Born in 1935 in Hong Kong, Gerald Rose was around twenty-six years old when he painted this 1961 self-portrait especially for Ruth. He looked back on it forty years later:
‘my face is very dark against the strong light. I was facing a window and a view of bushes and greenery. Why wasn’t I looking straight at the camera, so to speak? Instead I turned my eyes away – perhaps I couldn’t confront myself. Now I would look directly at myself. Perhaps it was out of embarrassment that I cheated so as to put myself against the light and become a silhouette.’
This is in many ways an ambiguous self-portrait. His boyish vulnerability, his still, unsmiling demeanour, his almost imperceptibly averted gaze are accentuated by the way his skin is deeply shadowed on one side, and, on the other, tinged with green from both the garden beyond and the painted room itself.
His sensuous, expressionless lips are a muted pink. His blood-red tie stands out strongly. The composition is partly influenced by John Minton, who used brilliant greens in his 1950s paintings set in the tropics. Rose’s self-portrait perhaps unconsciously reflects his own adjustment from a tropical childhood, with its great happiness and losses, to the more muted climate of post-war England.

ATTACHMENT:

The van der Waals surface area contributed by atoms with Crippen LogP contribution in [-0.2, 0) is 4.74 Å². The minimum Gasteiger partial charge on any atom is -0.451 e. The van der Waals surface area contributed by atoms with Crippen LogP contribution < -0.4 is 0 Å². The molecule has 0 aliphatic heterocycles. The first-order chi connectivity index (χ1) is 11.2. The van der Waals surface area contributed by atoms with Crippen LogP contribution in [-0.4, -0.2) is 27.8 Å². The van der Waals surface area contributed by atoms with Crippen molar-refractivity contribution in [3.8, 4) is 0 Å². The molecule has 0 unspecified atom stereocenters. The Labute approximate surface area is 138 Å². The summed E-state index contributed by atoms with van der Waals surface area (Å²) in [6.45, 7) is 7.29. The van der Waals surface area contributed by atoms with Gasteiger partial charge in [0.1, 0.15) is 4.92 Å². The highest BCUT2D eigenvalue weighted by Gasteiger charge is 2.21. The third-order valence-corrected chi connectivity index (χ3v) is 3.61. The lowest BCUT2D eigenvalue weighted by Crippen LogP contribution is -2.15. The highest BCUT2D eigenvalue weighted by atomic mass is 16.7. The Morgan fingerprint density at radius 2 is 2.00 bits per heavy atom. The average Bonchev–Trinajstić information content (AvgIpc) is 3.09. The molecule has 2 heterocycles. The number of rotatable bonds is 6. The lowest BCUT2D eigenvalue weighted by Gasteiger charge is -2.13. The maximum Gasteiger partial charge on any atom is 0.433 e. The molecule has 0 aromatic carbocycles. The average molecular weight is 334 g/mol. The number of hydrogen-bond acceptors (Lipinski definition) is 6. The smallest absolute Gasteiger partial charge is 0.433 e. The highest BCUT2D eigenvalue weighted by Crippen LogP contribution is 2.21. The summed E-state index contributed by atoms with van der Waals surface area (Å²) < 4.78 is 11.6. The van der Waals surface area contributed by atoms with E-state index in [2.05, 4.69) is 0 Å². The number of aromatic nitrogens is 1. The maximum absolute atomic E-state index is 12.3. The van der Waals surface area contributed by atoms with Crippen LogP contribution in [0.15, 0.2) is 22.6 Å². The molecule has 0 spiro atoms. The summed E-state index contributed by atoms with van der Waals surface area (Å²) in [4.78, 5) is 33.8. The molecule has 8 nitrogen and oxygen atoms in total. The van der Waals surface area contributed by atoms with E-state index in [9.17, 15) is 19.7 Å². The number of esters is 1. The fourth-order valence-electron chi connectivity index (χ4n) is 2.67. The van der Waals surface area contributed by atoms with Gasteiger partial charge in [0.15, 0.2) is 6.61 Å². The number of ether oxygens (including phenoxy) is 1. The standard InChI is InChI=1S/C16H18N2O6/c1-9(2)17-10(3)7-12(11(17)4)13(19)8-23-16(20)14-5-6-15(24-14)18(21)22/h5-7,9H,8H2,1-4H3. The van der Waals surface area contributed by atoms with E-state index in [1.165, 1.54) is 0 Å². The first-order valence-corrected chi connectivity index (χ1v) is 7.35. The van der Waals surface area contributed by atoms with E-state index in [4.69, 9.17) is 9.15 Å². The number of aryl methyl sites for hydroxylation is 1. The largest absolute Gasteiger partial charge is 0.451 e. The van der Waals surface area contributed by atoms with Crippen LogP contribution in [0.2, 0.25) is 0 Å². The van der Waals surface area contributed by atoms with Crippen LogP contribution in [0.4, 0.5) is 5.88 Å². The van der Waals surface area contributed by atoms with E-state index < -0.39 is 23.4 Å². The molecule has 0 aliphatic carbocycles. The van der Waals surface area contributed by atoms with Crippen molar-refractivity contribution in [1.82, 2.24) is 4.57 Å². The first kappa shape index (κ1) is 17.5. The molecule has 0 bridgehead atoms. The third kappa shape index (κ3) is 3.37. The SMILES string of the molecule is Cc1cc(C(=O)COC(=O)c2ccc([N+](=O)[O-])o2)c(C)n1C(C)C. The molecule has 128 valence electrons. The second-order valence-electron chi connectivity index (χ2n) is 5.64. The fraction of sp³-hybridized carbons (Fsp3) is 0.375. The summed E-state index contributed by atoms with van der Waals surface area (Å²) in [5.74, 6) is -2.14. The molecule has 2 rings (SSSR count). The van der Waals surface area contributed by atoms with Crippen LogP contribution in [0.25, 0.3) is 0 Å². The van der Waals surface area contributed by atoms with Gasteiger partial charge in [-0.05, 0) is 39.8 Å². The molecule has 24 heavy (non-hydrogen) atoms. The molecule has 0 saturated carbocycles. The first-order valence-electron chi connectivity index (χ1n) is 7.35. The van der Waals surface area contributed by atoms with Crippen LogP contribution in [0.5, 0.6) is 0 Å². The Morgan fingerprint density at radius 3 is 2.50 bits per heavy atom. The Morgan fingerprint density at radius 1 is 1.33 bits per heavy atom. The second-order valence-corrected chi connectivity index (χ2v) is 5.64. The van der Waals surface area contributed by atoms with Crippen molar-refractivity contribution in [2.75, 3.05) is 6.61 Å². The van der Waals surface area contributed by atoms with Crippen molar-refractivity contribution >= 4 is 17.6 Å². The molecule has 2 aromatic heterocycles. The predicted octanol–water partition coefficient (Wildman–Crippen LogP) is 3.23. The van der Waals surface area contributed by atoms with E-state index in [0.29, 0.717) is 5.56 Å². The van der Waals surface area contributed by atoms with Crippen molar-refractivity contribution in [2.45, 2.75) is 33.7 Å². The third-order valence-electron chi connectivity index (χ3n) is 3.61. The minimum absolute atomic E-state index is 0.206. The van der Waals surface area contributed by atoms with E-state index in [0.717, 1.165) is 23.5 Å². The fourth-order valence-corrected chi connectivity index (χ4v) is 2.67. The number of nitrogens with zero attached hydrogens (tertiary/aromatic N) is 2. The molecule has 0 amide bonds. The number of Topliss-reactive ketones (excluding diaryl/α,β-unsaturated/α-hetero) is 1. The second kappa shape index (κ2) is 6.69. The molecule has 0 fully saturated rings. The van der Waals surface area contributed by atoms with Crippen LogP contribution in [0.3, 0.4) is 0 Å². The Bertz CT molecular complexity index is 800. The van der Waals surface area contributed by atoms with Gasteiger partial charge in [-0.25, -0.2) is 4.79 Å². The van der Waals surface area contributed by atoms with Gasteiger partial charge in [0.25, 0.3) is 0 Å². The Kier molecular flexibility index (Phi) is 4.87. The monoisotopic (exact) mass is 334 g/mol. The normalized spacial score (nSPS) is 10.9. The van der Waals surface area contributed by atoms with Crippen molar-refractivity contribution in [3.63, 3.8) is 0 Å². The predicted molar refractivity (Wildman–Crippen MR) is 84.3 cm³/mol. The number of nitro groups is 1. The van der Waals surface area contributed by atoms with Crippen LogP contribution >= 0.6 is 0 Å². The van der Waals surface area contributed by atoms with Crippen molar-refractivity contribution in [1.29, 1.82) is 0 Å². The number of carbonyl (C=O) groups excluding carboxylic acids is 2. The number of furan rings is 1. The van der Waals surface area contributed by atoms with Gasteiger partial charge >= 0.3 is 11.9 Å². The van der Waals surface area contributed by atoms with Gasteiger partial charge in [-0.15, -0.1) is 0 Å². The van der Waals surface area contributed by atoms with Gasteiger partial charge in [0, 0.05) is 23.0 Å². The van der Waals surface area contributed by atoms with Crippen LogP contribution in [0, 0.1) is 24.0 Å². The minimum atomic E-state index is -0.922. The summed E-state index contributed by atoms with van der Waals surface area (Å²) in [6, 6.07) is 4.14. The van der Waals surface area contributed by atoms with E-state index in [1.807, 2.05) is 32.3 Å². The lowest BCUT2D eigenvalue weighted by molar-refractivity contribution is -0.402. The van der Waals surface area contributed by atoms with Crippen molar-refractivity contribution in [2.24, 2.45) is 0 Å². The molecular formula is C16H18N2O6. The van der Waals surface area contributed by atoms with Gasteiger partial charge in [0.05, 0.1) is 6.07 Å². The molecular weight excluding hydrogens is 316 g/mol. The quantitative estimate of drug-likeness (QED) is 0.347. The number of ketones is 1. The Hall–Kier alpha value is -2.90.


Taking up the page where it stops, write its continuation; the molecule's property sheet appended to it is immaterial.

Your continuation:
Born to an English father and east-Asian mother, Rose enjoyed an idyllic early childhood in Hong Kong, where ‘we… had monkeys in our garden, snakes and lizards around’. When the Japanese invaded, his father was sent to a prisoner-of-war camp, and he and his mother were interned in Stanley Camp – where he lived from the age of six to eleven. Conditions were difficult; diseases were prevalent. His mother died there when she was only thirty-four.
Just after the war, he came to England to stay in Lowestoft, where he attended art school. His father came to England, but died soon after. From 1955-9, Rose was a student at London’s Royal Academy Schools – visiting lecturers included Stanley Spencer, Carel Weight and John Minton.
In 1958, his illustrated children’s book St. Francis Tamed the Wolf, co-written with his wife Elizabeth Pretty, was published by Faber and Faber. His second book, Wuffles Goes to Town (Faber, 1959) contains a masterly gouache (inspired by children’s art), evoking London as cacophonous, neon-lit, car-ridden. Old Winkle and the Seagull (Faber, 1960), which won the Kate Greenaway Award, is perhaps the most exuberantly painterly of Rose’s illustrated children’s books.